A mother and her eight-year-old son are among at least three people who died as a destructive storm system that stirred up tornadoes swept through the US.
To the north, it delivered blizzard-like conditions to the Great Plains and was expected to push more snow and ice into Appalachia and New England.
The wintery blast dumped more than two feet (60cm) of snow in parts of South Dakota.
To the south, it produced a number of tornadoes.
Outside New Orleans, eight people were taken to hospital and one woman was found dead after a suspected twister struck the community of Killona along the Mississippi River, damaging homes and flinging debris.
Sheriff Greg Champagne said: “There was debris everywhere. This was a horrific and a very violent tornado.”
And about 280 miles (450 kilometres) away in northern Louisiana, emergency services found the bodies of a mother and eight-year-old boy reported missing after another tornado swept away their mobile home.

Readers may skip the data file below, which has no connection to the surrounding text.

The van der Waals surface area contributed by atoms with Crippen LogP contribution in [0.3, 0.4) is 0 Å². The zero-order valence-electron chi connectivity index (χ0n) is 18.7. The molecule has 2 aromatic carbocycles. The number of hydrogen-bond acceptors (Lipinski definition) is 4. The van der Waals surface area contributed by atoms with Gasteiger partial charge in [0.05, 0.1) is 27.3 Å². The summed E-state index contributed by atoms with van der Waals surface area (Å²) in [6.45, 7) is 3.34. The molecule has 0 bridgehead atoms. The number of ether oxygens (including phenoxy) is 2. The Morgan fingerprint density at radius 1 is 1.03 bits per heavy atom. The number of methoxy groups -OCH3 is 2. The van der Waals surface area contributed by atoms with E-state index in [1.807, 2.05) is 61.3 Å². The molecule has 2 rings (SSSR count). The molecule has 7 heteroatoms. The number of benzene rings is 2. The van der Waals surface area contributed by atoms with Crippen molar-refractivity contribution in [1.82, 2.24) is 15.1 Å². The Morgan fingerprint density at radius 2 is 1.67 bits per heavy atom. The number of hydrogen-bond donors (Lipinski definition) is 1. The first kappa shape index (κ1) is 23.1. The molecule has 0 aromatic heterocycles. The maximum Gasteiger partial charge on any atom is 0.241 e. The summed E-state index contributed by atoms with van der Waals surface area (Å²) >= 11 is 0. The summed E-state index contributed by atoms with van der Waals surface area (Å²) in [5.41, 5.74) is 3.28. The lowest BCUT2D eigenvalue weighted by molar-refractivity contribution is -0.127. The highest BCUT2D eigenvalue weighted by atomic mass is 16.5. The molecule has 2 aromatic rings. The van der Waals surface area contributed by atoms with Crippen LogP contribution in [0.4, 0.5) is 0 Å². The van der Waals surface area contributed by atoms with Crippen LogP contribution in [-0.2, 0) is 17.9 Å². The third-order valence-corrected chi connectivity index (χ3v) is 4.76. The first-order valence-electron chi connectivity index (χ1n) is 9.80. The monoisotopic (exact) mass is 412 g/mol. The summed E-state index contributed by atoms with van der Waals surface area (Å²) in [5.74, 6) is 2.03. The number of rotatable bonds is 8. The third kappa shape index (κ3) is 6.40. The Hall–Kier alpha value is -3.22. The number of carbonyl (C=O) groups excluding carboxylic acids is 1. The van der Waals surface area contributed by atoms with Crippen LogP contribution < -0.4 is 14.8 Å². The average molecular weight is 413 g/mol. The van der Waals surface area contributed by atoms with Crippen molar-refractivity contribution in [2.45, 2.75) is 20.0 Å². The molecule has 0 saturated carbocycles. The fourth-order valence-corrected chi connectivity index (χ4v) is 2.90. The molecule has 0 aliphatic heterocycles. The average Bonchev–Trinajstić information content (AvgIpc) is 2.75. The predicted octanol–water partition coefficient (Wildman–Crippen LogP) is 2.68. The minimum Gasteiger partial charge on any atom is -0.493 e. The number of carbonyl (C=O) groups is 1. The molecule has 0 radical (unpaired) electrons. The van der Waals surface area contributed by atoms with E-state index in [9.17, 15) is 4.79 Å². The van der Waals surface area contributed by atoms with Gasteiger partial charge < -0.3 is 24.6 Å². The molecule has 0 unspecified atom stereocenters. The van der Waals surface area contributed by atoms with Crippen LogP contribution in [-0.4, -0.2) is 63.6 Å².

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A steady stream of tornado warnings was issued on Wednesday across large portions of Louisiana, Mississippi and Alabama.
One, which touched down in southwest Louisiana, damaged several buildings on the campus of a hospital, another, in neighbouring Mississippi, destroyed four large chicken houses – one containing 5,000 roosters.
Mobile homes at a nearby park were reduced to piles of shredded debris.
Dozens of homes and businesses were destroyed in Texas, too.
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At least five people were injured In the Dallas suburb of Grapevine, police said. A possible tornado blew the roof off the city’s municipal service centre, leaving debris dangling from power lines.
The forecast was for more severe storms with additional tornadoes to be expected across an area of the Gulf Coast region populated by nearly three million people from New Orleans to Mobile, Alabama.
More damaging weather was also forecast for the Florida panhandle.
Icy weather from the huge storm was expected to affect the US from coast to coast at some point, with ice and snow heading to the eastern US in coming days.
Frank Pereira, a meteorologist with the National Weather Service in College Park, Maryland, said: “This system is notable for the fact that it’s going to impact areas all the way from California to eventually the northeast.”